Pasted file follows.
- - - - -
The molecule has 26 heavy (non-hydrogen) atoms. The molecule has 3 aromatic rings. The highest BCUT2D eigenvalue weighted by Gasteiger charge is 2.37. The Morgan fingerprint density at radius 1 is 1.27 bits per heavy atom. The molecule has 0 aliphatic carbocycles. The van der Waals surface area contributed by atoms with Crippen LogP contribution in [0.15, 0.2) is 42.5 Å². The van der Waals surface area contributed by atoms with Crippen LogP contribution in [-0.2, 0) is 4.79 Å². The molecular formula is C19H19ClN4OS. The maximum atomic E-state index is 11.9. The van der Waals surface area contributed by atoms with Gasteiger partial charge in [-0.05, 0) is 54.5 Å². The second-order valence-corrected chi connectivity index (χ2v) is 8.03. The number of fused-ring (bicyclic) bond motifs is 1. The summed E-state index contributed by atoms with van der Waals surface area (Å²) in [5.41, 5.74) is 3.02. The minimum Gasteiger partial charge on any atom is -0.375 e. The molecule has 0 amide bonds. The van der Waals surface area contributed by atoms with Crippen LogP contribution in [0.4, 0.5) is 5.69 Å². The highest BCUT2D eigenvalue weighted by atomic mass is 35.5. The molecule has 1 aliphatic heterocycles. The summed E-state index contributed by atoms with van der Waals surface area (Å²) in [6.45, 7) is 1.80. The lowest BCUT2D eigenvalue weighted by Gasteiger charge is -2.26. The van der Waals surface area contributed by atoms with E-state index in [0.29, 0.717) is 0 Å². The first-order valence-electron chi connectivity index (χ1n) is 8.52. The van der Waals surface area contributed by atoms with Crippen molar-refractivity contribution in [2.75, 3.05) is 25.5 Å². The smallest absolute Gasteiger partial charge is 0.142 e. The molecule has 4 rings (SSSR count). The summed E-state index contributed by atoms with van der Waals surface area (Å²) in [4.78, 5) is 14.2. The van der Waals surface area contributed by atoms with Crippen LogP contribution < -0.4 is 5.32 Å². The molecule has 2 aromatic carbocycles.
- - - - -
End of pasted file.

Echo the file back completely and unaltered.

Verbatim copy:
The molecule has 26 heavy (non-hydrogen) atoms. The molecule has 3 aromatic rings. The highest BCUT2D eigenvalue weighted by Gasteiger charge is 2.37. The Morgan fingerprint density at radius 1 is 1.27 bits per heavy atom. The molecule has 0 aliphatic carbocycles. The van der Waals surface area contributed by atoms with Crippen LogP contribution in [0.15, 0.2) is 42.5 Å². The van der Waals surface area contributed by atoms with Crippen LogP contribution in [-0.2, 0) is 4.79 Å². The molecular formula is C19H19ClN4OS. The maximum atomic E-state index is 11.9. The van der Waals surface area contributed by atoms with Gasteiger partial charge in [-0.05, 0) is 54.5 Å². The second-order valence-corrected chi connectivity index (χ2v) is 8.03. The number of fused-ring (bicyclic) bond motifs is 1. The summed E-state index contributed by atoms with van der Waals surface area (Å²) in [5.41, 5.74) is 3.02. The minimum Gasteiger partial charge on any atom is -0.375 e. The molecule has 0 amide bonds. The van der Waals surface area contributed by atoms with Crippen LogP contribution in [0.4, 0.5) is 5.69 Å². The highest BCUT2D eigenvalue weighted by atomic mass is 35.5. The molecule has 1 aliphatic heterocycles. The summed E-state index contributed by atoms with van der Waals surface area (Å²) in [6.45, 7) is 1.80. The lowest BCUT2D eigenvalue weighted by Gasteiger charge is -2.26. The van der Waals surface area contributed by atoms with E-state index in [0.29, 0.717) is 0 Å². The first-order valence-electron chi connectivity index (χ1n) is 8.52. The van der Waals surface area contributed by atoms with Crippen molar-refractivity contribution in [2.75, 3.05) is 25.5 Å². The smallest absolute Gasteiger partial charge is 0.142 e. The molecule has 4 rings (SSSR count). The summed E-state index contributed by atoms with van der Waals surface area (Å²) in [4.78, 5) is 14.2. The van der Waals surface area contributed by atoms with Crippen LogP contribution < -0.4 is 5.32 Å². The molecule has 2 aromatic carbocycles.